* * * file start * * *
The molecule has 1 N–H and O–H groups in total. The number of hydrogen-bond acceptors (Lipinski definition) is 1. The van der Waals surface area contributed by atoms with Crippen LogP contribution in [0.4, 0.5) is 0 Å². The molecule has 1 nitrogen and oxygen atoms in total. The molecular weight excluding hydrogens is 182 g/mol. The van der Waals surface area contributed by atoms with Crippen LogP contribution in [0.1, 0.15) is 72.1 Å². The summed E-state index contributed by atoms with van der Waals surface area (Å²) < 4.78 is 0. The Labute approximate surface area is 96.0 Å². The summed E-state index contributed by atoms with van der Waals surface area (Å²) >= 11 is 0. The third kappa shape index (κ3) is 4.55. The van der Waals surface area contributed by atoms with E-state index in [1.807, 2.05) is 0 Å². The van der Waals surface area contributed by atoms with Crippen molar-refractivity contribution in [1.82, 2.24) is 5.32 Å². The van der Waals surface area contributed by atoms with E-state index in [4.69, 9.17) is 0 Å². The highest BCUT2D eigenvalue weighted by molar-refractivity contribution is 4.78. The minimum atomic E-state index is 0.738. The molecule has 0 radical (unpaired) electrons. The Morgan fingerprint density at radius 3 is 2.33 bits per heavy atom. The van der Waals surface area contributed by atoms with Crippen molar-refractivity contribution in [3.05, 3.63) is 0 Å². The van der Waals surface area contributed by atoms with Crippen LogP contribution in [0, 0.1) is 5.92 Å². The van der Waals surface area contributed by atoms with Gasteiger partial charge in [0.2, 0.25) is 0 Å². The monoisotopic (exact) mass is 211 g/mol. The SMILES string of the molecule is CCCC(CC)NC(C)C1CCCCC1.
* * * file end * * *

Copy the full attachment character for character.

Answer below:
The molecule has 1 N–H and O–H groups in total. The number of hydrogen-bond acceptors (Lipinski definition) is 1. The van der Waals surface area contributed by atoms with Crippen LogP contribution in [0.4, 0.5) is 0 Å². The molecule has 1 nitrogen and oxygen atoms in total. The molecular weight excluding hydrogens is 182 g/mol. The van der Waals surface area contributed by atoms with Crippen LogP contribution in [0.1, 0.15) is 72.1 Å². The summed E-state index contributed by atoms with van der Waals surface area (Å²) < 4.78 is 0. The Labute approximate surface area is 96.0 Å². The summed E-state index contributed by atoms with van der Waals surface area (Å²) >= 11 is 0. The third kappa shape index (κ3) is 4.55. The van der Waals surface area contributed by atoms with E-state index in [1.807, 2.05) is 0 Å². The van der Waals surface area contributed by atoms with Crippen molar-refractivity contribution in [1.82, 2.24) is 5.32 Å². The van der Waals surface area contributed by atoms with E-state index in [4.69, 9.17) is 0 Å². The highest BCUT2D eigenvalue weighted by molar-refractivity contribution is 4.78. The minimum atomic E-state index is 0.738. The molecule has 0 radical (unpaired) electrons. The Morgan fingerprint density at radius 3 is 2.33 bits per heavy atom. The van der Waals surface area contributed by atoms with Crippen molar-refractivity contribution in [3.05, 3.63) is 0 Å². The van der Waals surface area contributed by atoms with Crippen LogP contribution in [0, 0.1) is 5.92 Å². The van der Waals surface area contributed by atoms with Gasteiger partial charge in [0.2, 0.25) is 0 Å². The monoisotopic (exact) mass is 211 g/mol. The SMILES string of the molecule is CCCC(CC)NC(C)C1CCCCC1.